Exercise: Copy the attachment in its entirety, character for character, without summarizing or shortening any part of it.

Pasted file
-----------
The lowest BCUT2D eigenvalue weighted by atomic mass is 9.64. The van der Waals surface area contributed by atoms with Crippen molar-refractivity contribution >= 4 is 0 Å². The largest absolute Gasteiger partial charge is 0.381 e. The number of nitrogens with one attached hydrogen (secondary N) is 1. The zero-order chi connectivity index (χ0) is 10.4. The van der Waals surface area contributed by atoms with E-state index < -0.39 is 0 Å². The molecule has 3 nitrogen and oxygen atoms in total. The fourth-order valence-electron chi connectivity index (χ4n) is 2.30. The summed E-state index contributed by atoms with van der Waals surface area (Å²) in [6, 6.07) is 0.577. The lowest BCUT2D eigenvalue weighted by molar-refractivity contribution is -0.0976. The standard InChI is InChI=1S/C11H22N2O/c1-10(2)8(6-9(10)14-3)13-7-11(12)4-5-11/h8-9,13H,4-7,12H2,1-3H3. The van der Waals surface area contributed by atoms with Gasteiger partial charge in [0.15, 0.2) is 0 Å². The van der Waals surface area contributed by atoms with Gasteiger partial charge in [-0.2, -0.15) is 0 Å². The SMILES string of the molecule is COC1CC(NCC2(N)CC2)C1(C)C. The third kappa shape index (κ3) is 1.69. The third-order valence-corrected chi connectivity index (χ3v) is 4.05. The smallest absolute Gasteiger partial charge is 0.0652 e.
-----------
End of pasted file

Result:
The lowest BCUT2D eigenvalue weighted by atomic mass is 9.64. The van der Waals surface area contributed by atoms with Crippen molar-refractivity contribution >= 4 is 0 Å². The largest absolute Gasteiger partial charge is 0.381 e. The number of nitrogens with one attached hydrogen (secondary N) is 1. The zero-order chi connectivity index (χ0) is 10.4. The van der Waals surface area contributed by atoms with E-state index < -0.39 is 0 Å². The molecule has 3 nitrogen and oxygen atoms in total. The fourth-order valence-electron chi connectivity index (χ4n) is 2.30. The summed E-state index contributed by atoms with van der Waals surface area (Å²) in [6, 6.07) is 0.577. The lowest BCUT2D eigenvalue weighted by molar-refractivity contribution is -0.0976. The standard InChI is InChI=1S/C11H22N2O/c1-10(2)8(6-9(10)14-3)13-7-11(12)4-5-11/h8-9,13H,4-7,12H2,1-3H3. The van der Waals surface area contributed by atoms with Gasteiger partial charge in [0.15, 0.2) is 0 Å². The van der Waals surface area contributed by atoms with Gasteiger partial charge in [-0.2, -0.15) is 0 Å². The SMILES string of the molecule is COC1CC(NCC2(N)CC2)C1(C)C. The third kappa shape index (κ3) is 1.69. The third-order valence-corrected chi connectivity index (χ3v) is 4.05. The smallest absolute Gasteiger partial charge is 0.0652 e.